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by this enterprising American, from a long residence in Manchester, and from being engaged in an extensive branch of manufactures there, has probably enabled him to ascertain this fact with accuracy. The fuel forming the principal part of the expense of operating steam engines, by calculating the cost of coals in England and the United States, a comparative estimate may be formed of the expenses attending the operation of a steam engine in each of the two countries with a tolerable degree of correctness. In the manufacturing districts of France near Rouen, where the most extensive cotton and woollen mills are located, the coals used are brought principally from the mines at Charleroi, and are nearly as dear as in the United States. The coals exported from England to the United States are of a superior quality to those ordinarily consumed for manufacturing purposes, and sell at an advanced price in Liverpool of nearly four shillings per ton, or from fourteen to fifteen shillings sterling per ton. Virginia coal is about equal in quality to the common English coal for the purpose of operating steam engines, and costs on the seaboard of the northern and eastern states three times as much as the coals used in Manchestcr for steam engines. The daily wages of a fireman and good engineer is nearly as high in England as in the United States. The actual expense necessary for operating a steam engine in England, all other things being equal, may therefore be estimated at rather more than two fifths of what it is on the sea board of the middle and eastern states, when coals are used for fuel; while at Pittsburgh, on the contrary, from the wonderful abundance of coal, steam power is actually available at about three-fourths of the expense required in England. Pine wood seems to be preferred in the United States as fuel for steamboats, from producing a ready and intense heat without being attended with disagreeable sulphureous vapours during combustion.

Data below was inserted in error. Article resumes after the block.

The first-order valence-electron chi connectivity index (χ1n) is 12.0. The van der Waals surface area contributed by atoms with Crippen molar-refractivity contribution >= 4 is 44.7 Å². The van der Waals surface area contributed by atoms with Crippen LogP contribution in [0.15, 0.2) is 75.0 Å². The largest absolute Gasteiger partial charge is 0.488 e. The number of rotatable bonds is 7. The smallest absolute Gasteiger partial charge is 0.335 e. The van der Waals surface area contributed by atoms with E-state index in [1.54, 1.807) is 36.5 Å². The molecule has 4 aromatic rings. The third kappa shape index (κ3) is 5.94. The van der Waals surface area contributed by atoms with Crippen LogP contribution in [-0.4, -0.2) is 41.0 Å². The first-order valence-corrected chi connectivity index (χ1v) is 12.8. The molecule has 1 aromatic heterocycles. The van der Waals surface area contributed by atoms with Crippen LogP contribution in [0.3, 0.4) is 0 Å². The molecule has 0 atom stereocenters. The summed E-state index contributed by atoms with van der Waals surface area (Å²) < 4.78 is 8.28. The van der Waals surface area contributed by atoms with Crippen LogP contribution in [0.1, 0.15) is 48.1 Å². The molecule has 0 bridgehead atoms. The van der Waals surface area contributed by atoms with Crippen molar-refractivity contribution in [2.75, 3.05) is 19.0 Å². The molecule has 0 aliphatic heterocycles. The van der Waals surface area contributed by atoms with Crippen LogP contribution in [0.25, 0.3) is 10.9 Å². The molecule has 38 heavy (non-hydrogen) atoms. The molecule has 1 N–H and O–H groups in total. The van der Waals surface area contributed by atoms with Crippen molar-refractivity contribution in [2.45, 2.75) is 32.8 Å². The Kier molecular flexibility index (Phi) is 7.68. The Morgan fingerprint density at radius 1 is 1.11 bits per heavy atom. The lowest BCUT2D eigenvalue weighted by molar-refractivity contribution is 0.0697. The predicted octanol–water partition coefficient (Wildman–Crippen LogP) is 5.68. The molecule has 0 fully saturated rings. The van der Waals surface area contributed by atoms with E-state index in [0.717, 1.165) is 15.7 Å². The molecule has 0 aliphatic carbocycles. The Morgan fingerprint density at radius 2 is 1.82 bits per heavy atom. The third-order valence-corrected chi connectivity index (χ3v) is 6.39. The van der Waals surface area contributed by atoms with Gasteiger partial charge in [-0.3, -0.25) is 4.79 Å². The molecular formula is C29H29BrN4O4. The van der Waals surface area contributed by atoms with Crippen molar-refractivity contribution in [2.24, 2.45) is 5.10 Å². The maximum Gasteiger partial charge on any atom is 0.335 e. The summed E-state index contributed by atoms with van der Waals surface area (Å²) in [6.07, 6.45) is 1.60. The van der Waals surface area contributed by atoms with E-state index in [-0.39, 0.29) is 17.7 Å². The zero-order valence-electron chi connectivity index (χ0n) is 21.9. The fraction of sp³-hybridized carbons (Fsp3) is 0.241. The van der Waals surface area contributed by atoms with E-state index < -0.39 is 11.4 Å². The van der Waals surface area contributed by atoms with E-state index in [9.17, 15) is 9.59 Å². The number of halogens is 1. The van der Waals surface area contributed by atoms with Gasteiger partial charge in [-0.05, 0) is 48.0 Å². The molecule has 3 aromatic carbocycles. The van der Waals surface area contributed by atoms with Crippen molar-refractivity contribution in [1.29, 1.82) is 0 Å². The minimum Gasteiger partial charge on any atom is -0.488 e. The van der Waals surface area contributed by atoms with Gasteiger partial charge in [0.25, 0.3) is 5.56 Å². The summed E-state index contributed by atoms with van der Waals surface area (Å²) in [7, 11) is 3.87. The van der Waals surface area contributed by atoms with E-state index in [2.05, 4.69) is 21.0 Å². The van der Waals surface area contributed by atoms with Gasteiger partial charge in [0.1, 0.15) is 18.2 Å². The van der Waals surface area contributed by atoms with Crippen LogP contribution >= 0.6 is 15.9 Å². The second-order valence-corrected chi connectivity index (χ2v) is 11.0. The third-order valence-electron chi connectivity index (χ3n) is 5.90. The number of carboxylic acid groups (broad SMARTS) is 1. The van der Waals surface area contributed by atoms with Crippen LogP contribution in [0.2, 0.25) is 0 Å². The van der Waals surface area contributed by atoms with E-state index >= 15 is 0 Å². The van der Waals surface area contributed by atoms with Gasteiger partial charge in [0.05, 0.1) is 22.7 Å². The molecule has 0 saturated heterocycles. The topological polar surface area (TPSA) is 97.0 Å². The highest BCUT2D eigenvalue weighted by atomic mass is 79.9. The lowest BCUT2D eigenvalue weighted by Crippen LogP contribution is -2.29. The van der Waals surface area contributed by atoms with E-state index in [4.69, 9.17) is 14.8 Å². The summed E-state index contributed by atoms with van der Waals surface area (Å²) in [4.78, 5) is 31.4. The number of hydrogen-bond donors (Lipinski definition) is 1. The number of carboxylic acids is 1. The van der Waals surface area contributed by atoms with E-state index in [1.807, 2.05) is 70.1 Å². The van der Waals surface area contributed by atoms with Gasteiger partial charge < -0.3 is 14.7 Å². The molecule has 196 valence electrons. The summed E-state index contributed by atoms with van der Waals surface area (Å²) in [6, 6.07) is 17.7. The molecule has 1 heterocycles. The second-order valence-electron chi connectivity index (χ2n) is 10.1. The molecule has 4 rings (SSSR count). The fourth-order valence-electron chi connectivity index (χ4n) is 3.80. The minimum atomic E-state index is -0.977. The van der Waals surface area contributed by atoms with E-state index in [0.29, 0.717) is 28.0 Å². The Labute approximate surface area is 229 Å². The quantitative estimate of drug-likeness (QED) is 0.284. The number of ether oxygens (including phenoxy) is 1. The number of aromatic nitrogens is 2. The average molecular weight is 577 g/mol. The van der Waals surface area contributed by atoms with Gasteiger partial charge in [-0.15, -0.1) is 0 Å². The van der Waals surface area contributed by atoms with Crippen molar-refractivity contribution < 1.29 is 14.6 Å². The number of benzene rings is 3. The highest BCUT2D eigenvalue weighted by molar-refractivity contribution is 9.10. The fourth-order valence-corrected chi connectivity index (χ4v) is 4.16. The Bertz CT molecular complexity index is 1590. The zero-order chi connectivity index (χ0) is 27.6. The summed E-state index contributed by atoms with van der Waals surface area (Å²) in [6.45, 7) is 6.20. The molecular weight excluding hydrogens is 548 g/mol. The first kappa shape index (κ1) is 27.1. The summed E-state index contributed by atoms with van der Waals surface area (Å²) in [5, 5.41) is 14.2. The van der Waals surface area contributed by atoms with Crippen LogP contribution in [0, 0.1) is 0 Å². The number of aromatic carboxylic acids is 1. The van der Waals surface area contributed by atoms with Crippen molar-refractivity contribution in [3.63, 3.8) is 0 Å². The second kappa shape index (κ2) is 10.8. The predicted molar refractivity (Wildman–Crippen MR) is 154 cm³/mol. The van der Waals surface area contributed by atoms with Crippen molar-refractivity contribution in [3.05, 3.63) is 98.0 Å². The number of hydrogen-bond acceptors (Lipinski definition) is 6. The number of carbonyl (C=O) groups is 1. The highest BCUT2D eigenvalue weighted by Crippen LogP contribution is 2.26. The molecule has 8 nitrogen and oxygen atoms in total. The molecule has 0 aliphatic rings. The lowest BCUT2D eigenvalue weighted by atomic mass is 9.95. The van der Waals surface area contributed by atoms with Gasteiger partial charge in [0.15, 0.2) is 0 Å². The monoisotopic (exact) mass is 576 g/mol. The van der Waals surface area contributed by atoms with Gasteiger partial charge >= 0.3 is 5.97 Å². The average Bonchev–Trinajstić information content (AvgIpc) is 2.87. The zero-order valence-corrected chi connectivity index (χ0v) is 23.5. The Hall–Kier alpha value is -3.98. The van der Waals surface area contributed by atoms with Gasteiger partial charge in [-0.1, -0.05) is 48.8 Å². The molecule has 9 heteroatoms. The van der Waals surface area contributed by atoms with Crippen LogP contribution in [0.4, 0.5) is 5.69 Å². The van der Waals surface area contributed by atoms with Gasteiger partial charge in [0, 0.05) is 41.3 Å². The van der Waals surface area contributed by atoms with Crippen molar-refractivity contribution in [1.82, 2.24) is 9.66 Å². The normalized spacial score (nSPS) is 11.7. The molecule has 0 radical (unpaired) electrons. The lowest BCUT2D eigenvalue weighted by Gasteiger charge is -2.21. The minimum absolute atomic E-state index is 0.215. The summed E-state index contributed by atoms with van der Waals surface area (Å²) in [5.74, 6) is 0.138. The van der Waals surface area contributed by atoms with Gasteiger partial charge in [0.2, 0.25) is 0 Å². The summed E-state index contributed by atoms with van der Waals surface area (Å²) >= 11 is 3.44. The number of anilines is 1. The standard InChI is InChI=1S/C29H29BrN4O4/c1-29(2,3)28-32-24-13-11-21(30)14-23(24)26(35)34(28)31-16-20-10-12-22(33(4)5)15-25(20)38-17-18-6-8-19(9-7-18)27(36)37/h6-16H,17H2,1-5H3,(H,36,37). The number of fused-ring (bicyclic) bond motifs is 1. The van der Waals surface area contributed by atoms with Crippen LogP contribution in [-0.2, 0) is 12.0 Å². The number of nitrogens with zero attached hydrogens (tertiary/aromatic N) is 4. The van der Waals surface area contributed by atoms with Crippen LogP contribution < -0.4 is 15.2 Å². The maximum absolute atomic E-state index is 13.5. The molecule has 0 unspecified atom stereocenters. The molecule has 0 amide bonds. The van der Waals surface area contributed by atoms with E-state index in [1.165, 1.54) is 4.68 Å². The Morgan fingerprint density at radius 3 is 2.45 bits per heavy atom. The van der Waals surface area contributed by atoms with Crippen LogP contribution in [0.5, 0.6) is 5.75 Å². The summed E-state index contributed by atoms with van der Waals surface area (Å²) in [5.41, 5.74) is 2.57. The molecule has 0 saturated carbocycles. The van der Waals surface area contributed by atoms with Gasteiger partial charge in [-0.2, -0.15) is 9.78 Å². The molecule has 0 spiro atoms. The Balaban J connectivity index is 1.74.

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CHAPTER IX.

GROWTH OF COTTON.

Cotton, as represented by Baines.

Sea Island cotton.

A statement of the Arts and Manufactures of the United States of America, for the year 1810. Digested and prepared by Tench Core, Esquire, of Philadelphia, 1817.

The capacity of the United States, in the country south of Annapolis, in Maryland, to produce cotton wool, in copious and extensive planters' crops, did not appear, in the year 1786, to have impressed the minds of the people of our own country, even from the thirty-first to the thirty-eighth degree of north latitude. Circumstances, in the family horticulture of the writer, arising among relations resident in Talbot county, had possessed him of the information, that cotton wool was constantly and familiarly raised there, in the little gardening of the children and domestics. It is distinctly remembered, that these impressions of early youth had matured, in the year 1785, into pleasing convictions, that the United States, in its extensive regions south of Anne Arundel and Talbot, would certainly become a great cotton producing country. This expectation was rendered the more deeply interesting, because European inventions of labour-saving machinery, for the carding and spinning of this raw material, were known to the writer to have occurred, though they were, at that time, very imperfectly understood, and not possessed in the United States.